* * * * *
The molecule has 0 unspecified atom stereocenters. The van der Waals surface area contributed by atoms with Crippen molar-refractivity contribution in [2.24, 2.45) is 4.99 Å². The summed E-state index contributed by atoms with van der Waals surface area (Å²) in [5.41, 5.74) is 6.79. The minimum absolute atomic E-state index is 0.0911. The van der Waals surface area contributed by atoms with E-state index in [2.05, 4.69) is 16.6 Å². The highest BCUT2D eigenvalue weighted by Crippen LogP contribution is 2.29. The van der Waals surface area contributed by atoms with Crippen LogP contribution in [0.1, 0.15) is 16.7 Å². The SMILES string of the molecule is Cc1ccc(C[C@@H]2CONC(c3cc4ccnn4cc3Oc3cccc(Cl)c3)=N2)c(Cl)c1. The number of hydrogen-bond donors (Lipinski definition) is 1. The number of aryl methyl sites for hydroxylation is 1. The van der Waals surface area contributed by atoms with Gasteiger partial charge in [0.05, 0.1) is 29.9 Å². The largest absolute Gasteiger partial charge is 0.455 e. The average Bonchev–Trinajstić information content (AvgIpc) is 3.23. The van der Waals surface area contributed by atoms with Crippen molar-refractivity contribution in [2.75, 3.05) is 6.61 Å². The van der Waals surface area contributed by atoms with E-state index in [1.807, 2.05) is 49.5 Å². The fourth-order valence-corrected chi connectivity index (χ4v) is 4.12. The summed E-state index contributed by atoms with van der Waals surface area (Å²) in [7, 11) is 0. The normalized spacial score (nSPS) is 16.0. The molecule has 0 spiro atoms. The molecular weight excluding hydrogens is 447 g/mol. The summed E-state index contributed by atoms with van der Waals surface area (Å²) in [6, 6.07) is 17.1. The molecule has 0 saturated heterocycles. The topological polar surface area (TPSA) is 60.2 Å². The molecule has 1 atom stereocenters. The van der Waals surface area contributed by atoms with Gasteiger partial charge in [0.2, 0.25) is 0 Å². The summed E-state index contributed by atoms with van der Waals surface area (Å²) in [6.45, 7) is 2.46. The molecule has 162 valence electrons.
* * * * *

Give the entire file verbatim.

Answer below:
The molecule has 0 unspecified atom stereocenters. The van der Waals surface area contributed by atoms with Crippen molar-refractivity contribution in [2.24, 2.45) is 4.99 Å². The summed E-state index contributed by atoms with van der Waals surface area (Å²) in [5.41, 5.74) is 6.79. The minimum absolute atomic E-state index is 0.0911. The van der Waals surface area contributed by atoms with E-state index in [2.05, 4.69) is 16.6 Å². The highest BCUT2D eigenvalue weighted by Crippen LogP contribution is 2.29. The van der Waals surface area contributed by atoms with Crippen LogP contribution in [0.1, 0.15) is 16.7 Å². The SMILES string of the molecule is Cc1ccc(C[C@@H]2CONC(c3cc4ccnn4cc3Oc3cccc(Cl)c3)=N2)c(Cl)c1. The number of hydrogen-bond donors (Lipinski definition) is 1. The number of aryl methyl sites for hydroxylation is 1. The van der Waals surface area contributed by atoms with Gasteiger partial charge in [0.05, 0.1) is 29.9 Å². The largest absolute Gasteiger partial charge is 0.455 e. The average Bonchev–Trinajstić information content (AvgIpc) is 3.23. The van der Waals surface area contributed by atoms with Crippen molar-refractivity contribution in [2.75, 3.05) is 6.61 Å². The van der Waals surface area contributed by atoms with E-state index in [1.807, 2.05) is 49.5 Å². The fourth-order valence-corrected chi connectivity index (χ4v) is 4.12. The summed E-state index contributed by atoms with van der Waals surface area (Å²) in [7, 11) is 0. The normalized spacial score (nSPS) is 16.0. The molecule has 0 spiro atoms. The molecular weight excluding hydrogens is 447 g/mol. The summed E-state index contributed by atoms with van der Waals surface area (Å²) in [6, 6.07) is 17.1. The molecule has 0 saturated heterocycles. The topological polar surface area (TPSA) is 60.2 Å². The molecule has 1 atom stereocenters. The van der Waals surface area contributed by atoms with Gasteiger partial charge in [0.2, 0.25) is 0 Å². The summed E-state index contributed by atoms with van der Waals surface area (Å²) in [6.45, 7) is 2.46. The molecule has 162 valence electrons.